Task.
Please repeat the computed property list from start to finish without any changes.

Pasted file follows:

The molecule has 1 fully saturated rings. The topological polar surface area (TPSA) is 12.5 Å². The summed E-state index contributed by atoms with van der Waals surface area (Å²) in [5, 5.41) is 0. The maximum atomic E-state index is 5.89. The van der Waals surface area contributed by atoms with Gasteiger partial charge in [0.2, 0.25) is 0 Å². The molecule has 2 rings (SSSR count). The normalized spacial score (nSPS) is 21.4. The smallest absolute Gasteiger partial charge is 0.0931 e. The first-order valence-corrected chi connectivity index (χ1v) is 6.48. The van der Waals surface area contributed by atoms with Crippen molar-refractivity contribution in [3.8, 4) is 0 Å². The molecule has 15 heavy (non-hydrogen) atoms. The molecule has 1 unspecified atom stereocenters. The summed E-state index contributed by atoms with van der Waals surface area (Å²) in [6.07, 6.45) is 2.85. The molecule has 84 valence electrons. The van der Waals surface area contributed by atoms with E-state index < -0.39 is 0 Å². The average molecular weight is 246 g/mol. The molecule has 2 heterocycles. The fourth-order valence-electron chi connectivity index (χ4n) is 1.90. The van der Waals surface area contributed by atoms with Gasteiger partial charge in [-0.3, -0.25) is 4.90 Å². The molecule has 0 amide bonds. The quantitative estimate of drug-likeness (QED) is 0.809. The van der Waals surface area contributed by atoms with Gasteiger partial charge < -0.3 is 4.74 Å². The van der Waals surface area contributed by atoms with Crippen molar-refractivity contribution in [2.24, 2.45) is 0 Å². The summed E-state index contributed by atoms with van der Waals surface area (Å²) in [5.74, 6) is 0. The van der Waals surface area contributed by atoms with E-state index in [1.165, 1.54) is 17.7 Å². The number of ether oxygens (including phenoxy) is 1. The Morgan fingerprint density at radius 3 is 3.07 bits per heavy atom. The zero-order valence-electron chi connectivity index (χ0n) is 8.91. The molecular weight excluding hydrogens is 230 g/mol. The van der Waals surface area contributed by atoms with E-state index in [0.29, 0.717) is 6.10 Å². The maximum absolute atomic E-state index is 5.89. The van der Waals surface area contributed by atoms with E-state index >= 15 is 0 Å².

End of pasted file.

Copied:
The molecule has 1 fully saturated rings. The topological polar surface area (TPSA) is 12.5 Å². The summed E-state index contributed by atoms with van der Waals surface area (Å²) in [5, 5.41) is 0. The maximum atomic E-state index is 5.89. The van der Waals surface area contributed by atoms with Gasteiger partial charge in [0.2, 0.25) is 0 Å². The molecule has 2 rings (SSSR count). The normalized spacial score (nSPS) is 21.4. The smallest absolute Gasteiger partial charge is 0.0931 e. The first-order valence-corrected chi connectivity index (χ1v) is 6.48. The van der Waals surface area contributed by atoms with Crippen molar-refractivity contribution in [3.8, 4) is 0 Å². The molecule has 15 heavy (non-hydrogen) atoms. The molecule has 1 unspecified atom stereocenters. The summed E-state index contributed by atoms with van der Waals surface area (Å²) in [6.07, 6.45) is 2.85. The molecule has 84 valence electrons. The van der Waals surface area contributed by atoms with E-state index < -0.39 is 0 Å². The average molecular weight is 246 g/mol. The molecule has 2 heterocycles. The fourth-order valence-electron chi connectivity index (χ4n) is 1.90. The van der Waals surface area contributed by atoms with Gasteiger partial charge in [-0.3, -0.25) is 4.90 Å². The molecule has 0 amide bonds. The quantitative estimate of drug-likeness (QED) is 0.809. The van der Waals surface area contributed by atoms with Gasteiger partial charge < -0.3 is 4.74 Å². The van der Waals surface area contributed by atoms with Crippen molar-refractivity contribution in [2.24, 2.45) is 0 Å². The summed E-state index contributed by atoms with van der Waals surface area (Å²) in [5.74, 6) is 0. The van der Waals surface area contributed by atoms with E-state index in [1.165, 1.54) is 17.7 Å². The number of ether oxygens (including phenoxy) is 1. The Morgan fingerprint density at radius 3 is 3.07 bits per heavy atom. The zero-order valence-electron chi connectivity index (χ0n) is 8.91. The molecular weight excluding hydrogens is 230 g/mol. The van der Waals surface area contributed by atoms with E-state index in [0.29, 0.717) is 6.10 Å². The maximum absolute atomic E-state index is 5.89. The van der Waals surface area contributed by atoms with E-state index >= 15 is 0 Å².